She sold houses. She was good at it. I had worked for her sister and her sister lied like a flounder so when the sister told me she won the top sales award nearly every month, so much that she hardly ever went to the awards banquets anymore, so much that the other sales people in the office were jealous of her, I was skeptical. But one day, long after the accident, I was looking for a kitchen utensil of some sort in her kitchen and opened one of the deep bottom drawers and it was filled with plaques. There were easily dozens of them in there. All the monthly awards and a bunch of annuals ones on bigger plaques.
She was working into the evening on a Friday, between Christmas and New Year's, a slow time for house sales, but you never knew when some young couple would get the hankering to take a look at the models, so she was there. She ran out for something, left a note on the door and took just her wallet, not even her whole purse or her coat. Cigarettes? A snack? Advil or eye drops? A magazine because it was that slow? Who know why she left the office, she certainly didn't remember. She was just going to zip across the street into the strip mall, apparently, and she didn't have her seat belt on, though reports varied as to whether that helped or harmed her. She probably looked both ways and then darted out in her little black car and SLAM! From out of nowhere, a big landscaper's pickup with snow plowing hydraulics on the front bumper broadsided her little car, crushing, bending, twisting it and plowing it along the street up onto the curb. It was dusk and witnesses said he did not have his headlights on, so it was probably in that period between light and dark where the shadows and lights play tricks and maybe she just didn't see him. Some witnesses said he was speeding, but they might have just been piling on because they were angry with him. They said she was thrown into the other side of the car and people helped her out of the passenger side and helped find her wallet for the police and ambulance attendants. They said she was out and walking around and talking. By the time the ambulance got her to the emergency room, her brain was swelling from the sudden impact and they put her into a coma to minimize the effects of the concussion. They found oh so many injuries, a broken pelvis and a broken ankle and bruises and scrapes and long later, after weeks in the hospital and more in in-patient rehab and many more in outpatient rehab, she was still having wrist pain, so they x-rayed and found a break that had never healed because it was never immobilized. The physical wounds eventually mostly healed but her brain never did. She could still sell houses like nobody's business, but she got the paperwork wrong. Or told them the wrong numbers. Or just didn't get the paperwork done at all. They gave her a secretary, but she gave the secretary wrong information or forgot to tell the secretary to do things. Or forgot to show up for meetings or appointments. In the end, they let her go. Too many angry customers who thought they had a deal in the works and didn't, or some detail was wrong at closing and so it fell through. She bounced from job to job, worked a while even for the dry cleaner who cleaned her fancy suits and blouses for years. And oh, yeah, she didn't have health insurance because she was supposed to be on her husband's as part of the divorce agreement many years before but about 2 months before the accident, he got tired of paying it and dropped her. So the medical bills bankrupted her. Oh, yeah, and while she was in the hospital and rehab, her sister went to pharmacies and picked up her pain meds 'for her' and kept them, so when she'd go to get them, they'd be gone. And she'd worry that she'd lost them or was losing her mind.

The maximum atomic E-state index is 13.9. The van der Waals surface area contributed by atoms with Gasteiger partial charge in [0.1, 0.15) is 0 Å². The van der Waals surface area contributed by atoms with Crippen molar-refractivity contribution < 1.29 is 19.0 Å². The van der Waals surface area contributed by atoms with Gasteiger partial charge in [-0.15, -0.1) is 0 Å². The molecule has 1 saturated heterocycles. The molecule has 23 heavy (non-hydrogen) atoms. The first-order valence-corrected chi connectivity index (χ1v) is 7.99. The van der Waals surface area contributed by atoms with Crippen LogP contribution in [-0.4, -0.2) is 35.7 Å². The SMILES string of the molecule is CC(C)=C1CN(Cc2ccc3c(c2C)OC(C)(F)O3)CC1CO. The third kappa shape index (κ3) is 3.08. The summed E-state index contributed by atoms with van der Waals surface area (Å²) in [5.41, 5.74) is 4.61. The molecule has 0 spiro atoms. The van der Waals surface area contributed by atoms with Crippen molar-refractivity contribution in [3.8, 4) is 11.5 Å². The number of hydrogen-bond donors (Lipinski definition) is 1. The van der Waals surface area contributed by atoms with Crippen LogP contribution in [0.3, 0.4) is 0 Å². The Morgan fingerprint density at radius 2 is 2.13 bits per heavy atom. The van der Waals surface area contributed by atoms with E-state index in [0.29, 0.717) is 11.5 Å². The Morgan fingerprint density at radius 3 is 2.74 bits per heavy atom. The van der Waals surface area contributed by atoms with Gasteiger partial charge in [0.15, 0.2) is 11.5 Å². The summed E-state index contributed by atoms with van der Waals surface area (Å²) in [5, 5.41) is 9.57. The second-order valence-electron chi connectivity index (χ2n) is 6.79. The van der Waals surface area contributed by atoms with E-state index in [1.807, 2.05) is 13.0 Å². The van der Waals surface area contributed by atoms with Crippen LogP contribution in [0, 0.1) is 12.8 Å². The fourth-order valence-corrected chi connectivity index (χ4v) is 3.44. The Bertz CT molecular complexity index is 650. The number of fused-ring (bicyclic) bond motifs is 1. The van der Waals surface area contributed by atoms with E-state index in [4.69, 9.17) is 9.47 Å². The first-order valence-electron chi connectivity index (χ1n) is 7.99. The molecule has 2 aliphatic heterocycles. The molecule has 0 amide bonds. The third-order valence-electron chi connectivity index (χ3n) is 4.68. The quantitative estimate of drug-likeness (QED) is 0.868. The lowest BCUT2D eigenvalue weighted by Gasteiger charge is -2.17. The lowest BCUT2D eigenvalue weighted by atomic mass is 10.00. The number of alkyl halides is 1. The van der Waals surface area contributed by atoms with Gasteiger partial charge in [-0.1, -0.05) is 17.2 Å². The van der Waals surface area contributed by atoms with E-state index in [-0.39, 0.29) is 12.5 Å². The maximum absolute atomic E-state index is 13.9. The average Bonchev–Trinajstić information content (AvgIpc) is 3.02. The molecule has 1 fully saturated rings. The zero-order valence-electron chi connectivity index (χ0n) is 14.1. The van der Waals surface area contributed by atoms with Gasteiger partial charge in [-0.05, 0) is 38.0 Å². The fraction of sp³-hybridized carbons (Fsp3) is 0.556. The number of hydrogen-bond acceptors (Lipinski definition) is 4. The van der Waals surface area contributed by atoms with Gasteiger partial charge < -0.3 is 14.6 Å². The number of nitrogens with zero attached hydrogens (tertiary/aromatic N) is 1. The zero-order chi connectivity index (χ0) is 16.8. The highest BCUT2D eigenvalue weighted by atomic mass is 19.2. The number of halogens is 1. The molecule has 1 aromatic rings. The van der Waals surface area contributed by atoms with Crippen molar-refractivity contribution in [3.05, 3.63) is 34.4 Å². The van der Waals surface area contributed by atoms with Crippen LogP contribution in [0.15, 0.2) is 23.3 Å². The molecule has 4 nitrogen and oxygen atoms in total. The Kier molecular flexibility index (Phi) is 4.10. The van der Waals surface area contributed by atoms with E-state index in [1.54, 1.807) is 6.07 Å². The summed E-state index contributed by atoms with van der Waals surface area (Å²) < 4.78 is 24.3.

There is a prairie at the rehab center. I have always wanted to see it, and today, on my way to pick up drafting supplies for a project I didn't want to work on indoors, I stopped there. Wandered the prairie, listened to the dried grasses rustling in the wind, watched the birds dart about the seed heads of the dried prairie flowers. And remembered it all.
There is no lesson. It just happened. It was terrible. I did what I could for her, but in the end, no amount if visiting and running errands and supportive phone calls can fix a broken brain. I don't know where she is. She moved so many times because she could not make the rent and each time, she was embarrassed to tell me. We exercised at the gym together and kept having lunch and then she stopped calling or answering calls or emails. I miss her. I heard she is living with her mother. I don't know her mother's name. I have searched for her on-line. I have lost her. I miss her.